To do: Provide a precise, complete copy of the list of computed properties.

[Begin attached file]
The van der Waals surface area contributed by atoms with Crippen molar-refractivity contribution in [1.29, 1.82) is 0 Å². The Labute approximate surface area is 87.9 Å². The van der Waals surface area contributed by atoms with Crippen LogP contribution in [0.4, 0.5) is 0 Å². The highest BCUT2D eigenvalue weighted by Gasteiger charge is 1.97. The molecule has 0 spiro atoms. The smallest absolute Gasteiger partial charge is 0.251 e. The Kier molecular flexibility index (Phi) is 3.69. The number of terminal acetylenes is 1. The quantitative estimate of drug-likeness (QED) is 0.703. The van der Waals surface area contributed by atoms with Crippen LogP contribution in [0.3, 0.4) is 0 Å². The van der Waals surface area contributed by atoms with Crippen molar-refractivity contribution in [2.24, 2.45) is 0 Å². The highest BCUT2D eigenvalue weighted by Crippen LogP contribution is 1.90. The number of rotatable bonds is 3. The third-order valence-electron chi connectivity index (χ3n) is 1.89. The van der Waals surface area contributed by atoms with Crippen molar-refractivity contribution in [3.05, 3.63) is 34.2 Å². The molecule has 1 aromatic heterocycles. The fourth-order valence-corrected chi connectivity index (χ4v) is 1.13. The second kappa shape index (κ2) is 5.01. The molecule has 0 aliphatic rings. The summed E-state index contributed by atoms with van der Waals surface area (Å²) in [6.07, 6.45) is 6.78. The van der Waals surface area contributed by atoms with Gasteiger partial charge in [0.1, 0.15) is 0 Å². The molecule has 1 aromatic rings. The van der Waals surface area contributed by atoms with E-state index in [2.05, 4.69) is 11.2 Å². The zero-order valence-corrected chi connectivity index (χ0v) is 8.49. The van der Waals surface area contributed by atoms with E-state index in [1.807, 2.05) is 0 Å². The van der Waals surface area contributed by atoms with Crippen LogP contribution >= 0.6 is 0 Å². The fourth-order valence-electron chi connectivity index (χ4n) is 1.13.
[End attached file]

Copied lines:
The van der Waals surface area contributed by atoms with Crippen molar-refractivity contribution in [1.29, 1.82) is 0 Å². The Labute approximate surface area is 87.9 Å². The van der Waals surface area contributed by atoms with Crippen LogP contribution in [0.4, 0.5) is 0 Å². The highest BCUT2D eigenvalue weighted by Gasteiger charge is 1.97. The molecule has 0 spiro atoms. The smallest absolute Gasteiger partial charge is 0.251 e. The Kier molecular flexibility index (Phi) is 3.69. The number of terminal acetylenes is 1. The quantitative estimate of drug-likeness (QED) is 0.703. The van der Waals surface area contributed by atoms with Crippen LogP contribution in [0.3, 0.4) is 0 Å². The van der Waals surface area contributed by atoms with Crippen molar-refractivity contribution in [2.24, 2.45) is 0 Å². The highest BCUT2D eigenvalue weighted by Crippen LogP contribution is 1.90. The number of rotatable bonds is 3. The third-order valence-electron chi connectivity index (χ3n) is 1.89. The van der Waals surface area contributed by atoms with Crippen molar-refractivity contribution in [3.05, 3.63) is 34.2 Å². The molecule has 1 aromatic heterocycles. The fourth-order valence-corrected chi connectivity index (χ4v) is 1.13. The second kappa shape index (κ2) is 5.01. The molecule has 0 aliphatic rings. The summed E-state index contributed by atoms with van der Waals surface area (Å²) in [6.07, 6.45) is 6.78. The van der Waals surface area contributed by atoms with Gasteiger partial charge in [0.1, 0.15) is 0 Å². The molecule has 1 aromatic rings. The van der Waals surface area contributed by atoms with E-state index in [2.05, 4.69) is 11.2 Å². The zero-order valence-corrected chi connectivity index (χ0v) is 8.49. The van der Waals surface area contributed by atoms with E-state index in [1.807, 2.05) is 0 Å². The van der Waals surface area contributed by atoms with Crippen LogP contribution >= 0.6 is 0 Å². The fourth-order valence-electron chi connectivity index (χ4n) is 1.13.